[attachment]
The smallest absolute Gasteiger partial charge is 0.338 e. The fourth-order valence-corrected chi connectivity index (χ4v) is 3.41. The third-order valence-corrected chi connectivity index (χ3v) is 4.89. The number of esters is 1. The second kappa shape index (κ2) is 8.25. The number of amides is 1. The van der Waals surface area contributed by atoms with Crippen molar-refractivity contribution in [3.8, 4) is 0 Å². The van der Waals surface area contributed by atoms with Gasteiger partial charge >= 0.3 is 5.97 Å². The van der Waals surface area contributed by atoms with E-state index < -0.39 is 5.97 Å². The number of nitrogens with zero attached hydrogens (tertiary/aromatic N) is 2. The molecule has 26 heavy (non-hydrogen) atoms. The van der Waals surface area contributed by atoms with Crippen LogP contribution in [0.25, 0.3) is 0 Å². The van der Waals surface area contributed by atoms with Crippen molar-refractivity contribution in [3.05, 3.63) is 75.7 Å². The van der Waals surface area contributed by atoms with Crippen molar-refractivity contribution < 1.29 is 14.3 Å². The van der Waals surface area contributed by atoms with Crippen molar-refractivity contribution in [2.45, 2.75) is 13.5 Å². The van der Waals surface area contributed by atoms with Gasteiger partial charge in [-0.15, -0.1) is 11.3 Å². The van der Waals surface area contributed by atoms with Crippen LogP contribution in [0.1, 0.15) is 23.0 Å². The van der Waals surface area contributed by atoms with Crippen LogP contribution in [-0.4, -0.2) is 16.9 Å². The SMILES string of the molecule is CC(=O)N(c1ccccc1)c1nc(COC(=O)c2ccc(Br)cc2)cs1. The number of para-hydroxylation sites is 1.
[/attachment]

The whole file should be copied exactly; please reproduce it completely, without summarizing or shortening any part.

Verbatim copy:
The smallest absolute Gasteiger partial charge is 0.338 e. The fourth-order valence-corrected chi connectivity index (χ4v) is 3.41. The third-order valence-corrected chi connectivity index (χ3v) is 4.89. The number of esters is 1. The second kappa shape index (κ2) is 8.25. The number of amides is 1. The van der Waals surface area contributed by atoms with Crippen molar-refractivity contribution in [3.8, 4) is 0 Å². The van der Waals surface area contributed by atoms with Gasteiger partial charge >= 0.3 is 5.97 Å². The van der Waals surface area contributed by atoms with E-state index < -0.39 is 5.97 Å². The number of nitrogens with zero attached hydrogens (tertiary/aromatic N) is 2. The molecule has 26 heavy (non-hydrogen) atoms. The van der Waals surface area contributed by atoms with Crippen LogP contribution in [0.25, 0.3) is 0 Å². The van der Waals surface area contributed by atoms with Crippen molar-refractivity contribution in [3.05, 3.63) is 75.7 Å². The van der Waals surface area contributed by atoms with Crippen molar-refractivity contribution < 1.29 is 14.3 Å². The van der Waals surface area contributed by atoms with Crippen molar-refractivity contribution in [2.45, 2.75) is 13.5 Å². The van der Waals surface area contributed by atoms with Gasteiger partial charge in [-0.15, -0.1) is 11.3 Å². The van der Waals surface area contributed by atoms with Crippen LogP contribution in [0.1, 0.15) is 23.0 Å². The van der Waals surface area contributed by atoms with Crippen LogP contribution in [-0.4, -0.2) is 16.9 Å². The SMILES string of the molecule is CC(=O)N(c1ccccc1)c1nc(COC(=O)c2ccc(Br)cc2)cs1. The number of para-hydroxylation sites is 1.